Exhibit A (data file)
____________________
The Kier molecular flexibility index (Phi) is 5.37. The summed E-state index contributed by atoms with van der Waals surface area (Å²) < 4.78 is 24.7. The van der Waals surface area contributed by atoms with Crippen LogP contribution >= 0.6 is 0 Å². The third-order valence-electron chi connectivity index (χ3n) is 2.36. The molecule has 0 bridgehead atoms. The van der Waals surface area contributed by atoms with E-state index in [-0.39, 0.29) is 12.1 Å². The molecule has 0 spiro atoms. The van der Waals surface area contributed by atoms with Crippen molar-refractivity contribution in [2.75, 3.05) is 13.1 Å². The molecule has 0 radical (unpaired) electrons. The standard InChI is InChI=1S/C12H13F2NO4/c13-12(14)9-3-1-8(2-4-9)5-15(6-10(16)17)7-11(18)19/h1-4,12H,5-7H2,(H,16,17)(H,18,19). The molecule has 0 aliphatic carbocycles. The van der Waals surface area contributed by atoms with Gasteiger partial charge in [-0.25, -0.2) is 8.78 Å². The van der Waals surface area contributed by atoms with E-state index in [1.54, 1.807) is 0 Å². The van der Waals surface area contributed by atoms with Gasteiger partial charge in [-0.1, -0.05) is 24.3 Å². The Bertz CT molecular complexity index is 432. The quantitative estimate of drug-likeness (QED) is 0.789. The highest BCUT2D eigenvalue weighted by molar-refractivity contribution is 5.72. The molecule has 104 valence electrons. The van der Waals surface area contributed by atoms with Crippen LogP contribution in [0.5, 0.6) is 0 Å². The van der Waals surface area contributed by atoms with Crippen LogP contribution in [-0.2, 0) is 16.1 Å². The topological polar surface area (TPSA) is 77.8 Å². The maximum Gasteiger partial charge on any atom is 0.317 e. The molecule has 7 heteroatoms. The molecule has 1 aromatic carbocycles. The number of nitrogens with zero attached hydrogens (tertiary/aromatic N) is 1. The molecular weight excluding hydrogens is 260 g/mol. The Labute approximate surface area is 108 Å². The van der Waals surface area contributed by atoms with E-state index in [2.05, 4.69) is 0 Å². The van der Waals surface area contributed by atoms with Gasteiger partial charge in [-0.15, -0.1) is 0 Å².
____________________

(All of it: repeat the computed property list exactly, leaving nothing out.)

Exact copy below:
The Kier molecular flexibility index (Phi) is 5.37. The summed E-state index contributed by atoms with van der Waals surface area (Å²) < 4.78 is 24.7. The van der Waals surface area contributed by atoms with Crippen LogP contribution >= 0.6 is 0 Å². The third-order valence-electron chi connectivity index (χ3n) is 2.36. The molecule has 0 bridgehead atoms. The van der Waals surface area contributed by atoms with E-state index in [-0.39, 0.29) is 12.1 Å². The molecule has 0 spiro atoms. The van der Waals surface area contributed by atoms with Crippen molar-refractivity contribution in [2.75, 3.05) is 13.1 Å². The molecule has 0 radical (unpaired) electrons. The standard InChI is InChI=1S/C12H13F2NO4/c13-12(14)9-3-1-8(2-4-9)5-15(6-10(16)17)7-11(18)19/h1-4,12H,5-7H2,(H,16,17)(H,18,19). The molecule has 0 aliphatic carbocycles. The van der Waals surface area contributed by atoms with Gasteiger partial charge in [-0.25, -0.2) is 8.78 Å². The van der Waals surface area contributed by atoms with E-state index in [1.54, 1.807) is 0 Å². The van der Waals surface area contributed by atoms with Gasteiger partial charge in [-0.1, -0.05) is 24.3 Å². The Bertz CT molecular complexity index is 432. The quantitative estimate of drug-likeness (QED) is 0.789. The highest BCUT2D eigenvalue weighted by molar-refractivity contribution is 5.72. The molecule has 104 valence electrons. The van der Waals surface area contributed by atoms with Crippen LogP contribution in [0.5, 0.6) is 0 Å². The van der Waals surface area contributed by atoms with Crippen LogP contribution in [-0.2, 0) is 16.1 Å². The topological polar surface area (TPSA) is 77.8 Å². The maximum Gasteiger partial charge on any atom is 0.317 e. The molecule has 7 heteroatoms. The molecule has 1 aromatic carbocycles. The number of nitrogens with zero attached hydrogens (tertiary/aromatic N) is 1. The molecular weight excluding hydrogens is 260 g/mol. The Labute approximate surface area is 108 Å². The van der Waals surface area contributed by atoms with E-state index in [2.05, 4.69) is 0 Å². The van der Waals surface area contributed by atoms with Gasteiger partial charge in [-0.15, -0.1) is 0 Å².